The Power Plate – Home Fitness Solution or Gimmick?

In the first of our instalments of home fitness equipment reviews, we shall look at the power plate. The power plate is a vibration device designed to work the muscles without you actually having to move. At first glance power plates appear to be an easy way to exercise at home, however a surprisingly large amount of effort is required when fighting the machine – and it does at times feel like a fight!

By assuming different stances on the Power Plate you stimulate different muscle groups, apparently in a more effective way than standard resistance exercises. The Power Plate also takes up much less space than a multi gym (and you can hang your coat on it).

A word of caution – Power Plates are quite heavy and the vibrations are noisy too – similar to an old washing machines with a failed drum bearings. Best used on the ground floor and not near to adjoining wall with neighbors!


Some results can be seen within a few weeks of using this machine. However, you have to decide whether this will be your desired approach to training in the long term, as it is a very expensive piece of equipment to discard after a few months. We recommend that you try one out first before buying.

And ask yourself – “will I still be using this next year?”

Power Plates exercise machines are a great piece of home exercise equipment for those who love having the latest gadgets in their gym. However, for the average person they are best left to occasional use in the gym.

Whenever I am confronted with a piece of fitness equipment I asked myself if it actually provides a real benefit over traditional exercises. The powerplate fails on this simple test as I feel that I gain just a good workout by doing a variety of bodyweight exercises, kettlebell swings and traditional weight training.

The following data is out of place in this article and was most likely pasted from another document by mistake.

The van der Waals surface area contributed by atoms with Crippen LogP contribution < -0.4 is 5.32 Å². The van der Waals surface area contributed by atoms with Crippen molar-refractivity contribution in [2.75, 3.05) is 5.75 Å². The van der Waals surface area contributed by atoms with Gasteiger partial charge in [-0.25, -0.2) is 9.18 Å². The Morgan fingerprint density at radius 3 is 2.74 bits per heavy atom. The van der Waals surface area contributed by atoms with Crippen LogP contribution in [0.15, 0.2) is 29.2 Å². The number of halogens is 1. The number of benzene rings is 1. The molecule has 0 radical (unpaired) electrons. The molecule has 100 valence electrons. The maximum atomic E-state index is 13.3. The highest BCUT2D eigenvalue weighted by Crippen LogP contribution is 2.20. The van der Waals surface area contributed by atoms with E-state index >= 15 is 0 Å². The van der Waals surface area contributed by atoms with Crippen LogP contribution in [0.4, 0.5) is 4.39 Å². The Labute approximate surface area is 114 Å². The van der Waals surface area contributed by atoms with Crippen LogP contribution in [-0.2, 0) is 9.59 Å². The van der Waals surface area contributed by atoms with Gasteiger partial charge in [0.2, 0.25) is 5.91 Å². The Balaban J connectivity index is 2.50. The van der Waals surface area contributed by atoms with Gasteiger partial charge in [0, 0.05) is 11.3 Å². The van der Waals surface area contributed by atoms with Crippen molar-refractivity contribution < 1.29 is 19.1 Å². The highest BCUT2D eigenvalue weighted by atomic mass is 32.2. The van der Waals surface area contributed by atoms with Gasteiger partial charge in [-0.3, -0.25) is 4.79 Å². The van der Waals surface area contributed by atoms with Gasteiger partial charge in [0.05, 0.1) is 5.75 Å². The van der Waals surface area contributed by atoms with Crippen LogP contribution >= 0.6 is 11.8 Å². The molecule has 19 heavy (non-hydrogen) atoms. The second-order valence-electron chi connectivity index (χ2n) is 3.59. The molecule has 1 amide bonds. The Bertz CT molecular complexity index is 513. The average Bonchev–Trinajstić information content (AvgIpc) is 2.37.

The only piece of fitness equipment I have bought (other than free weights and kettlebells) is an elliptical trainer, which I love. This is because an elliptical trainer allows me to carry on doing low impact cardio workouts in all weathers. Due to ankle and heel injuries I no longer go running but I can do a pretty intensive workout on a cross trainer without straining any old injuries.

The Power Plate really is just another gimmick. OK, some personal trainers I have spoken to have said that they like it and that many of their clients enjoy exercising on one, and that is actually part of the battle to get people active and fit – to get them to enjoy exercise. But really there are more effective, and much cheaper, ways to get fit.

4 Comments on “The Power Plate – Home Fitness Solution or Gimmick?”

  1. I was in a Virgin Active gym the other day and had the opportunity to ask one of the personal trainers to give his honest opinion of power plates. I made it clear that I thought they looked a bit gimmicky really. He said that in his opinion they really do provide a good workout, as you literally have to constantly work to just stand there. As you move you put tension on different muscles to keep your stability, and this is the workout.

    Whether or not they are better than performing some plyometrics, squats and lunges remains to be seen though.